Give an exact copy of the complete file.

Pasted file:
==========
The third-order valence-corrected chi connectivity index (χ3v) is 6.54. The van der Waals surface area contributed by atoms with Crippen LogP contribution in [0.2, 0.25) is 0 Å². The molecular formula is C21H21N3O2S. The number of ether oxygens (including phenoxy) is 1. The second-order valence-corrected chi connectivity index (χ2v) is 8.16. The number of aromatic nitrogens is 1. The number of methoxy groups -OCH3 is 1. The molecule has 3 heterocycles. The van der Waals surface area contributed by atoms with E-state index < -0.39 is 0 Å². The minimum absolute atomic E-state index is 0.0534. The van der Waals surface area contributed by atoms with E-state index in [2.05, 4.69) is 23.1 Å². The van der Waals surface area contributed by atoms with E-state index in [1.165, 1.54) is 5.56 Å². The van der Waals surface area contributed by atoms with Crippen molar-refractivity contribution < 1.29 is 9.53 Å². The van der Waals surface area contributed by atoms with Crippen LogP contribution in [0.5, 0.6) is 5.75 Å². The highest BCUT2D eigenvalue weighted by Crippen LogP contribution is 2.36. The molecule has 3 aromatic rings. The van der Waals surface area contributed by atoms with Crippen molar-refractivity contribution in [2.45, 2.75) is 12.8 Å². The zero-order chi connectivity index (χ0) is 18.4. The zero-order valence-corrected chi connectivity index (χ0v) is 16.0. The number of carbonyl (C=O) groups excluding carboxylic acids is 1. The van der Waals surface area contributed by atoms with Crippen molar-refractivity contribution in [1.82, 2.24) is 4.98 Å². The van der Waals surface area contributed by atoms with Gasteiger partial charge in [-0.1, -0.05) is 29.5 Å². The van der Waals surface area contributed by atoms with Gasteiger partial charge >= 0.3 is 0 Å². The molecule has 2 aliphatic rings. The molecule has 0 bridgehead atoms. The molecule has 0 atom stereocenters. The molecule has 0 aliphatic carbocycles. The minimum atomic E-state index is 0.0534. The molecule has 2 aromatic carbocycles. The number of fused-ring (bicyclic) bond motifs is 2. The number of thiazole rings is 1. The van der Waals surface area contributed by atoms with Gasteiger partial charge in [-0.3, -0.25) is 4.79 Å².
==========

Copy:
The third-order valence-corrected chi connectivity index (χ3v) is 6.54. The van der Waals surface area contributed by atoms with Crippen LogP contribution in [0.2, 0.25) is 0 Å². The molecular formula is C21H21N3O2S. The number of ether oxygens (including phenoxy) is 1. The second-order valence-corrected chi connectivity index (χ2v) is 8.16. The number of aromatic nitrogens is 1. The number of methoxy groups -OCH3 is 1. The molecule has 3 heterocycles. The van der Waals surface area contributed by atoms with E-state index < -0.39 is 0 Å². The minimum absolute atomic E-state index is 0.0534. The van der Waals surface area contributed by atoms with E-state index in [2.05, 4.69) is 23.1 Å². The van der Waals surface area contributed by atoms with E-state index in [1.165, 1.54) is 5.56 Å². The van der Waals surface area contributed by atoms with Crippen molar-refractivity contribution < 1.29 is 9.53 Å². The van der Waals surface area contributed by atoms with Crippen LogP contribution in [0.5, 0.6) is 5.75 Å². The highest BCUT2D eigenvalue weighted by Crippen LogP contribution is 2.36. The molecule has 3 aromatic rings. The van der Waals surface area contributed by atoms with Crippen molar-refractivity contribution in [2.45, 2.75) is 12.8 Å². The zero-order chi connectivity index (χ0) is 18.4. The zero-order valence-corrected chi connectivity index (χ0v) is 16.0. The number of carbonyl (C=O) groups excluding carboxylic acids is 1. The van der Waals surface area contributed by atoms with Crippen molar-refractivity contribution in [1.82, 2.24) is 4.98 Å². The van der Waals surface area contributed by atoms with Gasteiger partial charge in [-0.1, -0.05) is 29.5 Å². The van der Waals surface area contributed by atoms with Gasteiger partial charge >= 0.3 is 0 Å². The molecule has 2 aliphatic rings. The molecule has 0 bridgehead atoms. The molecule has 0 atom stereocenters. The molecule has 0 aliphatic carbocycles. The minimum atomic E-state index is 0.0534. The molecule has 2 aromatic carbocycles. The number of fused-ring (bicyclic) bond motifs is 2. The number of thiazole rings is 1. The van der Waals surface area contributed by atoms with Gasteiger partial charge in [-0.3, -0.25) is 4.79 Å².